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Discussion Starter · #11 ·
I also forgot to mention that the dogbone fuse is fine, there was a spare so I just replaced it with the new one even though the one on it was ok.
 

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Good morning,
Based on what your saying starter is OK. On the clutch lever there is a switch on the bottom side two wires running to it remove these two wires and jumper them togeather and see if that solves your problem. If it does replace clutch safety switch. Let us know what happens
 

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from what you said..jumping the pos/neg on the solenoid and it started right up..most likely a bad solenoid..by pos/neg you should be meaning the two big posts on the top of the solenoid..right??? Second choice is a bad starter switch or wiring from it to the solenoid. As to the wheel spinning in neutral it will..but you should be able to stop it with your hand or foot, if not it's not in neutral.

As to it dying when you put it in gear..idle set to low or carbs way out of synch or some cylinder not firing or very low compression ifthe little bit of torque the wheel applies kills it.

Also bent forks usually takes a really hard fall/bump not just falling over on its' side????

Do a compression check..throttle wide open, all plugs out, gas off if yoiu get reading above 140 and close together you are OK ..170 is perfect.

Note these bikes will run on two cylinders if all is well with the bike otherwise.
 

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Jacob, could be a bad starter relay. Had problems similar to yours and found the fusable link on the relay was broken just enough to start sometimes then not start. drove me nuts till i just happened to look down and saw the slight gap. Cost me .98 cents to fix. I am sure you know about the choke on them. Real sensitive (or at least mine is). I have an '81 Interstate. The idle should be right at 900 to 1000 rpms. That is about all I can suggest. Hope u get it running.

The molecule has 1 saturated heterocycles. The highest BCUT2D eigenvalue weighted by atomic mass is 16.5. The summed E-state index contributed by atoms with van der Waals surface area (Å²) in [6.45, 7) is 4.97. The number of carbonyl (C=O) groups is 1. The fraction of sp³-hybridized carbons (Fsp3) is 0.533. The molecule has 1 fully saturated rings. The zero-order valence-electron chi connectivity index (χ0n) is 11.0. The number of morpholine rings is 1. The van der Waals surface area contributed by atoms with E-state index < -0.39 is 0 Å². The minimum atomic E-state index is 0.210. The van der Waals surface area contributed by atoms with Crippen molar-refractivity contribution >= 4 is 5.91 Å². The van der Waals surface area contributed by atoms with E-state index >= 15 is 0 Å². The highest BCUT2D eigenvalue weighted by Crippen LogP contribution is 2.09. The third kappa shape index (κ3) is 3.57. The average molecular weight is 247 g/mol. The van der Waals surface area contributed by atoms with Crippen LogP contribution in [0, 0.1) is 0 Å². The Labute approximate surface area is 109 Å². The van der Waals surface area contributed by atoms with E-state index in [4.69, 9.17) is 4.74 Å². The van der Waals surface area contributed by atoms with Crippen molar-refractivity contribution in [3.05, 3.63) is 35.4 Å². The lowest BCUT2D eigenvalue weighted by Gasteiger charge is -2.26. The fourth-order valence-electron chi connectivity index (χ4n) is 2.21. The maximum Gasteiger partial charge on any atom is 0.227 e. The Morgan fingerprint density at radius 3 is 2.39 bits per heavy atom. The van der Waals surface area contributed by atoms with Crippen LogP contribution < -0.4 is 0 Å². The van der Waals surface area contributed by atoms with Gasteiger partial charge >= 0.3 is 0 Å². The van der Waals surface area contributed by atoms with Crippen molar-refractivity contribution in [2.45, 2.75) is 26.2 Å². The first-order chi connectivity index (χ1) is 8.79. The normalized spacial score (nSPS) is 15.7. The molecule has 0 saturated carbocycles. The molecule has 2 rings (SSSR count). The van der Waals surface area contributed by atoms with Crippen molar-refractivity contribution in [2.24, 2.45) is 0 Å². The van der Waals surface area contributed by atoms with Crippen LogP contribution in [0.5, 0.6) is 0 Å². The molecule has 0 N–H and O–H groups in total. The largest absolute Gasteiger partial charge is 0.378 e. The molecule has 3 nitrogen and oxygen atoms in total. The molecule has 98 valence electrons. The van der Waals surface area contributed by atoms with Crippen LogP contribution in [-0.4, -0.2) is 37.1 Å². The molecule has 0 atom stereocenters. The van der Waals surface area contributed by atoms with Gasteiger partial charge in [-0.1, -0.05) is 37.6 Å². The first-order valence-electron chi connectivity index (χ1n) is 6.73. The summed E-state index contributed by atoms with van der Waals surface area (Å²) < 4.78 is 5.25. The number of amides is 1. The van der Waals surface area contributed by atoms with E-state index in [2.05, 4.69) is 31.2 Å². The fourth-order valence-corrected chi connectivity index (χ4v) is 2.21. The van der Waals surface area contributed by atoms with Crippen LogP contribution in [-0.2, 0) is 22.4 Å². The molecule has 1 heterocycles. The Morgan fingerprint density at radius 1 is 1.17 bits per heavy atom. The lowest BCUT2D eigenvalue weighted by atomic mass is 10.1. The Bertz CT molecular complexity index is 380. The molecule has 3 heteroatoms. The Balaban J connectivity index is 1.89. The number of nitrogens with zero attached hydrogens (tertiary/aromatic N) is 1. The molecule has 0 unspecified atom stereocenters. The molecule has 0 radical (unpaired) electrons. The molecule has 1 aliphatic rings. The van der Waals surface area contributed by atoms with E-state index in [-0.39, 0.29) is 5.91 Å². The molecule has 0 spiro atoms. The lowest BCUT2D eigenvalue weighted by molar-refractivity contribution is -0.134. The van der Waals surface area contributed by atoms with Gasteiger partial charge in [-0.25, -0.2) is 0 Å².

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If you hit the starter button and it clicks at the solenoid then probably all is fine with switch and wires or the solenoid would not click.

If jumping across the solenoid starts the bike, then it's probably a bad solenoid. If the starter works fine when you jump the solenoid then there is nothing wrong with the starter.

My best guess looking at those 2 things is that the solenoid does try to kick in so it clicks but it is not making good contact internally so no power flows through it. Of course still check that it is grounded correctly and all wires are clean.

If all is working correct there is a Green light that should be lit when in neutral, I think it is between the Speedo and Tach, near the fuel and temps gauges.
Easiest way to see if your in neutral or not is just have rear wheel off the ground and with engine off spin it by hand. If it does not turn then it is in gear, if it turns round and round then in neutral LOL